The thermionic emission of electron plays an important role in both fundamental physics and digital electronic technology. Historically, the discovery of thermionic emission enables physicists to produce beams of free-flowing electrons in a vacuum. Such electron beams had been used in the hallmark experiment performed by Clinton Davisson and Lester Germer in the 1920s' to illustrate the wave-particle duality of electrons -- a bizarre consequence of quantum physics, which marked the dawn of the modern quantum era. Technologically, thermionic emission forms the core of the vacuum tube technology -- the precursor of modern-day transistor technology -- that enabled the development of the first-generation digital computer. Today, thermionic emission remains one of the most important electricity conduction mechanisms that governs the operation of billions of transistors embedded in our modern-day computers and smartphones.
Although the thermionic emission in traditional materials, such as copper and silicon, has been well-explained by a theoretical model put forward by British physicist O. W. Richardson in 1901, exactly how thermionic emission takes place in graphene, a one-atom thin nanomaterials with highly unusual physical properties, remains a poorly understood problem.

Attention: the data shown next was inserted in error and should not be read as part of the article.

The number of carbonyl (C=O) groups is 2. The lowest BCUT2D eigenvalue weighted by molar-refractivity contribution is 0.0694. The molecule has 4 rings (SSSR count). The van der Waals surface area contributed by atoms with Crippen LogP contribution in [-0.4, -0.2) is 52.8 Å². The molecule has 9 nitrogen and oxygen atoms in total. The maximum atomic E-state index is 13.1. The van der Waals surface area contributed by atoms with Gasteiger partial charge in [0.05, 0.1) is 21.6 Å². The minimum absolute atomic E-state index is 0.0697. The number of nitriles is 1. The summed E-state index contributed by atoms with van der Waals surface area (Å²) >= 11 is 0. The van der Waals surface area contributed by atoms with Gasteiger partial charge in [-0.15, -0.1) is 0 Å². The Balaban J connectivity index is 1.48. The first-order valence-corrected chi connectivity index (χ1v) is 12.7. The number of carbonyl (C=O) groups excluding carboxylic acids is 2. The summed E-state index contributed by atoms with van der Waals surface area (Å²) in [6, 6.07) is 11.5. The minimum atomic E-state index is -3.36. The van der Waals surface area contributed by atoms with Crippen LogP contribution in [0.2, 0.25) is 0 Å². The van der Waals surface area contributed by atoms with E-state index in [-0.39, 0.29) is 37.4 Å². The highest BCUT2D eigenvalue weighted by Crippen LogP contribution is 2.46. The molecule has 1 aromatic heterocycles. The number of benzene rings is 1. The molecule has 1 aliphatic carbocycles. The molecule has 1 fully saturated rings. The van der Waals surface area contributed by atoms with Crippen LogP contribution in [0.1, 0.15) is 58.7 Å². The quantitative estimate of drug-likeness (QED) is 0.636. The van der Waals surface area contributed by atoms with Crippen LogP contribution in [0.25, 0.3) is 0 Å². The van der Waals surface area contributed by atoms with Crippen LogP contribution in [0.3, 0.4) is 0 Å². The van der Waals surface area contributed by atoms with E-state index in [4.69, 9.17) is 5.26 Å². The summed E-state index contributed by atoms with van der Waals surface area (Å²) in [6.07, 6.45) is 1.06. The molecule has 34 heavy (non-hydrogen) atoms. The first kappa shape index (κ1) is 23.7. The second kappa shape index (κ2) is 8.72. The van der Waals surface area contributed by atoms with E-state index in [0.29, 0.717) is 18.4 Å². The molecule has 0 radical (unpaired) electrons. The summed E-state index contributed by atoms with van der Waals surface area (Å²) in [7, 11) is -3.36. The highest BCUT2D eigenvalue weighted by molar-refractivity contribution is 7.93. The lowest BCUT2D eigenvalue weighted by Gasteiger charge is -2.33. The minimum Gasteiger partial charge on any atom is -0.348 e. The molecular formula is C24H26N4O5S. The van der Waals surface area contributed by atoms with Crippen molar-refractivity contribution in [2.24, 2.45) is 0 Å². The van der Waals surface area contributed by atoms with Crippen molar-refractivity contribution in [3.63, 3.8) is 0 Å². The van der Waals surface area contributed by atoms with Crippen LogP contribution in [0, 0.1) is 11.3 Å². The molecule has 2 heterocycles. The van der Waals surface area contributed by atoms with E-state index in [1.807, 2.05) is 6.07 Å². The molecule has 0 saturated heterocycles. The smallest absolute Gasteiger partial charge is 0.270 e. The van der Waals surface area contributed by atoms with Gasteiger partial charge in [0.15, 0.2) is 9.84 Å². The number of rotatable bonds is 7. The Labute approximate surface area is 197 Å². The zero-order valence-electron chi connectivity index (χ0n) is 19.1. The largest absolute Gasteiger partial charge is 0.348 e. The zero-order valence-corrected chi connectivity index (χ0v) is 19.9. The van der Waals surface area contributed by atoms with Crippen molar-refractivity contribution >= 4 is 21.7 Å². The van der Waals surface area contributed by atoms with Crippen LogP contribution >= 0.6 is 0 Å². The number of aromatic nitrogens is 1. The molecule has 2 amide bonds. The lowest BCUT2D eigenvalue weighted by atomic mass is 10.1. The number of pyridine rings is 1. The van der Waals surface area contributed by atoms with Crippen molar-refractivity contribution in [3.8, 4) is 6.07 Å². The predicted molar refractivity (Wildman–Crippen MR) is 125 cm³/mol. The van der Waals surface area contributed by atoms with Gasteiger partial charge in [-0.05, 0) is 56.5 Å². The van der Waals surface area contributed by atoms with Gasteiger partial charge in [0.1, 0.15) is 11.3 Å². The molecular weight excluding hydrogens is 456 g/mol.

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Understanding the thermionic emission from graphene is particularly important as graphene may hold the key to revolutionizing a vast array of technologies, including computing electronics, biological sensor, quantum computer, energy harvester, and even mosquito repellent. Graphene and its broader family of atomically-thin nanomaterials -- also known as '2D materials' -- have been highlighted as the top 10 emerging technologies by the World Economic Forum in 2016.
Reporting in Physical Review Applied, researchers from the Singapore University of Technology and Design (SUTD) have discovered a general theory that describes the thermionic emission from graphene. By carefully studying the electronic properties of graphene, they have constructed a generalized theoretical framework that can be used to accurately capture the thermionic emission physics in...
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